During the Christmas season, many companies and associations grapple with ensuring diversity at corporate events. Some organizations have taken the route of banning Christmas trees and cancelling the annual Christmas party. Others have opted for the name “festive event” in order to project a politically correct image. Changing the label doesn’t make events diverse.
I have a different take on this issue. My perspective comes from growing up in downtown Montreal in a truly diverse environment before the word multi-cultural existed.
Diversity does not mean eliminating differences or being blind to them. Diversity is a celebration of differences, the unique and special cultures and traditions that make every part of the world special.
My elementary and high schools were each a virtual United Nations drawing students from a large Jewish community and a neighborhood with immigrants from Europe, Asia, the Middle East, and a handful from the Caribbean. There were synagogues in the area and teachers and classmates took Jewish holidays. The same diversity applied at churches.When our Brownie pack visited other churches we were exposed to a range of faith communities from Greek Orthodox to Chinese Presbyterian.
Diversity was a given and celebrations and events reflected that. Potluck luncheons were a potpourri servicing up a delightful mix of cabbage rolls, porgies, Polish sausages, and, of course, Jamaican banana fritters made by my mother. No legislation or policies were needed to ensure that talent shows included Greek, Ukrainian and Polish dancing. This happened naturally.
As my business and personal travel have taken me to many parts of the world, the places that have Christmas celebrations may surprise you. I shared a couple of examples last year.
Last year, I was far away from home at the start of the Christmas season and feeling somewhat homesick. In Malaysia and United Arab Emirates, 2 Muslim countries, it was comforting to discover colourful decorations and Christmas celebrations in unexpected places so I blogged about the experience. I was thrilled that a traditional Jamaican Christmas carol was included in the selections that were played at KL Pavilion Mall. Companies in North America should also make the effort to ensure inclusiveness.
- Are there lessons that corporations can glean from these experiences?
- How do we ensure diversity during the Christmas season and throughout the year?
- Is it a matter of playing with dreidels, having a Menorah and singing Chanukah songs at holiday parties?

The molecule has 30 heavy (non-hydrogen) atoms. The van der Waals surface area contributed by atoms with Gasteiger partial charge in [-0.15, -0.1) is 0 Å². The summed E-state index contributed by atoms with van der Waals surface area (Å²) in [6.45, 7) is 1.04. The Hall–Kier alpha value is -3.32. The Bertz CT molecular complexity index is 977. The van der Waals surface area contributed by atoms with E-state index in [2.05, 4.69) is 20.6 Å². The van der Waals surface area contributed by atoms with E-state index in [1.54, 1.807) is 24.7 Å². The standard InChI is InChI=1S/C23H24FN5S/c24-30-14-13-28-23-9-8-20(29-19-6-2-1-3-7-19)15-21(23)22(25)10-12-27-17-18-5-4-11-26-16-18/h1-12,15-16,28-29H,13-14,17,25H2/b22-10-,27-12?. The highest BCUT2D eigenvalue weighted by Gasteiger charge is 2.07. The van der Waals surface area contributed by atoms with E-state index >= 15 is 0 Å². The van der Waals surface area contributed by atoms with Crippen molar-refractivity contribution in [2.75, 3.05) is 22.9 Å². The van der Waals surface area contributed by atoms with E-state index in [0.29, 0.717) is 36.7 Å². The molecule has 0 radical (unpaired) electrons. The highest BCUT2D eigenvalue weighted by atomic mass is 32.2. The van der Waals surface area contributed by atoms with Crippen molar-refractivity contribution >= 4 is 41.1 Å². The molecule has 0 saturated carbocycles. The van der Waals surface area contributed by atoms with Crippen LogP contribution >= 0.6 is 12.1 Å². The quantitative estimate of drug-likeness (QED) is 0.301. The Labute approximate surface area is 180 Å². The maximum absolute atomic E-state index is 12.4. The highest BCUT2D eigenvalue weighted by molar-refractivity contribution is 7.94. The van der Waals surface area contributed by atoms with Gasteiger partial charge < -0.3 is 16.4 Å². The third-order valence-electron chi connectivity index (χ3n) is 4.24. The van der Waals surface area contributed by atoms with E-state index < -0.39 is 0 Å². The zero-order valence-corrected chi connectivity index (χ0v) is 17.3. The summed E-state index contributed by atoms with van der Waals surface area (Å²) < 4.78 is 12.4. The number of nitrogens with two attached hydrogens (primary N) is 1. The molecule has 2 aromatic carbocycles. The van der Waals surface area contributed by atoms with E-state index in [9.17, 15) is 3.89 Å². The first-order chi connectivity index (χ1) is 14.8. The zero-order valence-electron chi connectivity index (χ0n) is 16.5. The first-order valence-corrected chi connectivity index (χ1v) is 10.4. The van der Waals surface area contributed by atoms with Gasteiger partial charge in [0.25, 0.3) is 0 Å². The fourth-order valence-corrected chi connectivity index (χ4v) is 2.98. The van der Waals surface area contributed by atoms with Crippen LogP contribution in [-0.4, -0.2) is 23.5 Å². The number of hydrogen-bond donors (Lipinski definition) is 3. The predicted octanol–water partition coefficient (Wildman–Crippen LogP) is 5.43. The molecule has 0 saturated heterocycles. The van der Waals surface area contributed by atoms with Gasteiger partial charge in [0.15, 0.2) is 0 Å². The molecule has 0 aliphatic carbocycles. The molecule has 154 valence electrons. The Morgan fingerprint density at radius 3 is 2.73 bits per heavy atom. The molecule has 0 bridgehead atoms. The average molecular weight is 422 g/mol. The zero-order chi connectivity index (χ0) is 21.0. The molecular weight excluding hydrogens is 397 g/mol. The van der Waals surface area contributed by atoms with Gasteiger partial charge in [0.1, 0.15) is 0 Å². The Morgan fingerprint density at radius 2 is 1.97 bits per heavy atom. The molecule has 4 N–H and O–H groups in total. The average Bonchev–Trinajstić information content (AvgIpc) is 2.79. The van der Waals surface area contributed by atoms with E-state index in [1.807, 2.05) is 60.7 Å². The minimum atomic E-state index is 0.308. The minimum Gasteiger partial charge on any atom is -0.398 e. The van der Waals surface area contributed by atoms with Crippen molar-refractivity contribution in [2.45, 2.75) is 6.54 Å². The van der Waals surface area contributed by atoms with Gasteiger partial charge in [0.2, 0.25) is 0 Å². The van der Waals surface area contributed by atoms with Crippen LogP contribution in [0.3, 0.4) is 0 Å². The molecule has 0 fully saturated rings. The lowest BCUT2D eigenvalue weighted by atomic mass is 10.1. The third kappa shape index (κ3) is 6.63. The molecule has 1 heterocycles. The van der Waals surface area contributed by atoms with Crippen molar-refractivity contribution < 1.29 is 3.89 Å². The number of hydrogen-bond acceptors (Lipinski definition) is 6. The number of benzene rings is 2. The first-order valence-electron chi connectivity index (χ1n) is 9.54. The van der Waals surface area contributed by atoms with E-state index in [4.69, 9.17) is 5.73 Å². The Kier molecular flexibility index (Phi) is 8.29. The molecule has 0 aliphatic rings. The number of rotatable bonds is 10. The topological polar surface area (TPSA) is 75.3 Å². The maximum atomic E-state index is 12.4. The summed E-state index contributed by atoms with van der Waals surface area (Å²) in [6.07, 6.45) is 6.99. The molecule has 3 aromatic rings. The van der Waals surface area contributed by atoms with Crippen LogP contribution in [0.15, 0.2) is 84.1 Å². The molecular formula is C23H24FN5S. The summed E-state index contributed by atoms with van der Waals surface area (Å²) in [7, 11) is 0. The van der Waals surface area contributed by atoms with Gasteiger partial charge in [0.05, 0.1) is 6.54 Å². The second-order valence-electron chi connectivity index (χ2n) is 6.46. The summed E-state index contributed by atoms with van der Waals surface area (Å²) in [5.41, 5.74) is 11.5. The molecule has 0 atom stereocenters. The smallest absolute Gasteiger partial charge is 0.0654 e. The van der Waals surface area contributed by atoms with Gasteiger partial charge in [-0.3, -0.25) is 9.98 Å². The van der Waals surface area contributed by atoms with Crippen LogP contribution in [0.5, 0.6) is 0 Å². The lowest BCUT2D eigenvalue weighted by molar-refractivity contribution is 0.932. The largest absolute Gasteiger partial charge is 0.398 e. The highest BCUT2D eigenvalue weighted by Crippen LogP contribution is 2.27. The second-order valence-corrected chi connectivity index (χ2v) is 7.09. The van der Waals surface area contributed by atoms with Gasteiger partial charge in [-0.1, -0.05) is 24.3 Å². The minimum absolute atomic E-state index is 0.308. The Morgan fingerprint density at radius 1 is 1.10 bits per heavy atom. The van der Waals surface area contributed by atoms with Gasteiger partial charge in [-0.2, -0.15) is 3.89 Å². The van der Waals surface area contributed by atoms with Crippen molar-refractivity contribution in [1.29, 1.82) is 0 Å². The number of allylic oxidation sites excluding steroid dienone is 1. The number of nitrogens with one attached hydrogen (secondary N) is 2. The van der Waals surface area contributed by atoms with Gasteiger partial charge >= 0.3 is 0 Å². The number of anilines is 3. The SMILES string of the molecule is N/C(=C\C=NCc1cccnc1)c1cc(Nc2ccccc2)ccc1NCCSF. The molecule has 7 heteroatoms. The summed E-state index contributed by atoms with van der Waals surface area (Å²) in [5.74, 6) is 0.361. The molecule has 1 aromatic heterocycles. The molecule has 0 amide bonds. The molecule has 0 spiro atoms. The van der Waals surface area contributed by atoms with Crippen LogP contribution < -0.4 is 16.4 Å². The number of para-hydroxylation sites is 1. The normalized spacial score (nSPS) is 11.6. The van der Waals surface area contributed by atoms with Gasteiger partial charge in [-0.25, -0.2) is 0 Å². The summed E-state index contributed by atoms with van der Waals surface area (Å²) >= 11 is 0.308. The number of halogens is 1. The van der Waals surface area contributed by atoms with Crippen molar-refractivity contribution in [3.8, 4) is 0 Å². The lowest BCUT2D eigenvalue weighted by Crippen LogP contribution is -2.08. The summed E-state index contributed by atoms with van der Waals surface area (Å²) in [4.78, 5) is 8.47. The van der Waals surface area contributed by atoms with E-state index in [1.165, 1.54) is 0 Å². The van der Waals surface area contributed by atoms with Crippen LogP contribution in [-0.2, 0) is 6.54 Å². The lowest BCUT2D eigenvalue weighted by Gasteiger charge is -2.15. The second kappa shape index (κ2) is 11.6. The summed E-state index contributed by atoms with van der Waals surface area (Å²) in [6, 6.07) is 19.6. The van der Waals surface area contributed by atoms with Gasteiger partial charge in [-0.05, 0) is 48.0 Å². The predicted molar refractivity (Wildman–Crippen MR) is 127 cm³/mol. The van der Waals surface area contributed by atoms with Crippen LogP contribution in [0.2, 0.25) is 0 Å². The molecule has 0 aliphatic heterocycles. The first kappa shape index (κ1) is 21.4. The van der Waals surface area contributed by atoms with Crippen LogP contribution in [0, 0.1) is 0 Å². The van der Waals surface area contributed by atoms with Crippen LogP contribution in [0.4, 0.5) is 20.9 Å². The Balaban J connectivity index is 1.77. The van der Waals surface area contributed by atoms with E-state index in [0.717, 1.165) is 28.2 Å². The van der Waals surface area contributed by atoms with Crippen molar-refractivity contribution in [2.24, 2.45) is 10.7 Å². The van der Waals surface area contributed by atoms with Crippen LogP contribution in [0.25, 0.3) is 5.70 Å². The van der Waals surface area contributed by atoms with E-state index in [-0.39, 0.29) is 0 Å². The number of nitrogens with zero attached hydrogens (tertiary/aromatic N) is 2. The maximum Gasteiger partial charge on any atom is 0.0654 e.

- To make employees from the Caribbean feel more comfortable should we add poinsettias to holiday decor, play Parang music, or serve sorrel (a delightful red Christmas drink)?
I would suggest that merely adding games, decorations and multi-cultural holiday cuisine will not create a culture in which diversity is embraced. To create truly diverse organizations, policies, practices and strategies to ensure that the brightest and the best are hired and promoted must be in place 365 days of the year. Companies and their clients deserve no less.
I have had employees from some companies in North America confide that they are afraid to take Jewish holidays as they fear disclosing their religion will hurt their chances of promotion. Is the executive team still predominantly male? Is almost everyone from manager to CEO from the same background? Are members of visible minority groups passed over for promotion even when they are over-qualified? Token diversity at holiday parties won’t change that.
Here is another example.
A few years ago, a Toronto based company contacted our sister training and development company about our Changing Face of Diversity workshop. They wanted to put their entire management team through training to deal with a sensitive issue. Employees from some cultures didn’t know how to use western toilets and they had a significant number of shop floor employees from those cultures.
Sure, it’s great to be paid to deliver workshops but I thought the request was truly bizarre. I asked:
“Wouldn’t it be easier to install eastern toilets in a couple of stalls in each washroom? Companies, shopping centres and airports in Asia and the Middle East accommodate by providing western toilets”.
The idea hadn’t even occurred to them.
Why focus just on Christmas? If a company has a diverse workforce and client base, how it conducts business and celebrates throughout the year should reflect this.
Two nights ago, there was a beautiful example of diversity in action on one of the Chopping in a Winter Wonderland TV specials for Chopped. Jewish, African American, and Mexican American chefs all drew on their roots and created a range of festive dishes from identical ingredient baskets. Che Rachel Willen of New York’s FoodFix Kitchen won with Chanukah inspired cuisine. Watching her work was truly inspiring.
In the same way, when a diverse event planning team or conference committee plans corporate events and holiday celebrations and decisions are approved by an executive team that is multi-cultural, diversity will emerge organically. Anything short of that, is window dressing.